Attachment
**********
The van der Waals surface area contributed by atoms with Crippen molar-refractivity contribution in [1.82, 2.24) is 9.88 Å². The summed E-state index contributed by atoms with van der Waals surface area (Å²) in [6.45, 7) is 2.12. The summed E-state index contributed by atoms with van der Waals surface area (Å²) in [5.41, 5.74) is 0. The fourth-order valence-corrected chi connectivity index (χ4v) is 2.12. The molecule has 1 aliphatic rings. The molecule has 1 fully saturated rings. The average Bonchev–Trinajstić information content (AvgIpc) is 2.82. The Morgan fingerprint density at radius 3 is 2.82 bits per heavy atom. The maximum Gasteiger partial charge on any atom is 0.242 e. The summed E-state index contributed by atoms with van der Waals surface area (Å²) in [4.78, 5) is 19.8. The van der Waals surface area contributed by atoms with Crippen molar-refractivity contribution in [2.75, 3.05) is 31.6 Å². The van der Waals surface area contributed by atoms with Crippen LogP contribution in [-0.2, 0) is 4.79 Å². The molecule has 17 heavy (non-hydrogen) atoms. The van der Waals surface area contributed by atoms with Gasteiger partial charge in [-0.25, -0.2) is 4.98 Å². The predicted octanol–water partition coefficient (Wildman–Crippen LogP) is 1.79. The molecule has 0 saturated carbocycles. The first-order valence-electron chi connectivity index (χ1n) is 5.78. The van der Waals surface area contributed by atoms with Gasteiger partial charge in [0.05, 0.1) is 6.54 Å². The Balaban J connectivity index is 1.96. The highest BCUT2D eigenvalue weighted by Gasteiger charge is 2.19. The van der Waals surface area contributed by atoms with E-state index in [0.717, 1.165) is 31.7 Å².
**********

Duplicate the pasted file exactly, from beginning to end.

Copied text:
The van der Waals surface area contributed by atoms with Crippen molar-refractivity contribution in [1.82, 2.24) is 9.88 Å². The summed E-state index contributed by atoms with van der Waals surface area (Å²) in [6.45, 7) is 2.12. The summed E-state index contributed by atoms with van der Waals surface area (Å²) in [5.41, 5.74) is 0. The fourth-order valence-corrected chi connectivity index (χ4v) is 2.12. The molecule has 1 aliphatic rings. The molecule has 1 fully saturated rings. The average Bonchev–Trinajstić information content (AvgIpc) is 2.82. The Morgan fingerprint density at radius 3 is 2.82 bits per heavy atom. The maximum Gasteiger partial charge on any atom is 0.242 e. The summed E-state index contributed by atoms with van der Waals surface area (Å²) in [4.78, 5) is 19.8. The van der Waals surface area contributed by atoms with Crippen molar-refractivity contribution in [2.75, 3.05) is 31.6 Å². The van der Waals surface area contributed by atoms with Crippen LogP contribution in [-0.2, 0) is 4.79 Å². The molecule has 17 heavy (non-hydrogen) atoms. The van der Waals surface area contributed by atoms with Gasteiger partial charge in [-0.25, -0.2) is 4.98 Å². The predicted octanol–water partition coefficient (Wildman–Crippen LogP) is 1.79. The molecule has 0 saturated carbocycles. The first-order valence-electron chi connectivity index (χ1n) is 5.78. The van der Waals surface area contributed by atoms with Gasteiger partial charge in [0.05, 0.1) is 6.54 Å². The Balaban J connectivity index is 1.96. The highest BCUT2D eigenvalue weighted by Gasteiger charge is 2.19. The van der Waals surface area contributed by atoms with E-state index in [0.717, 1.165) is 31.7 Å².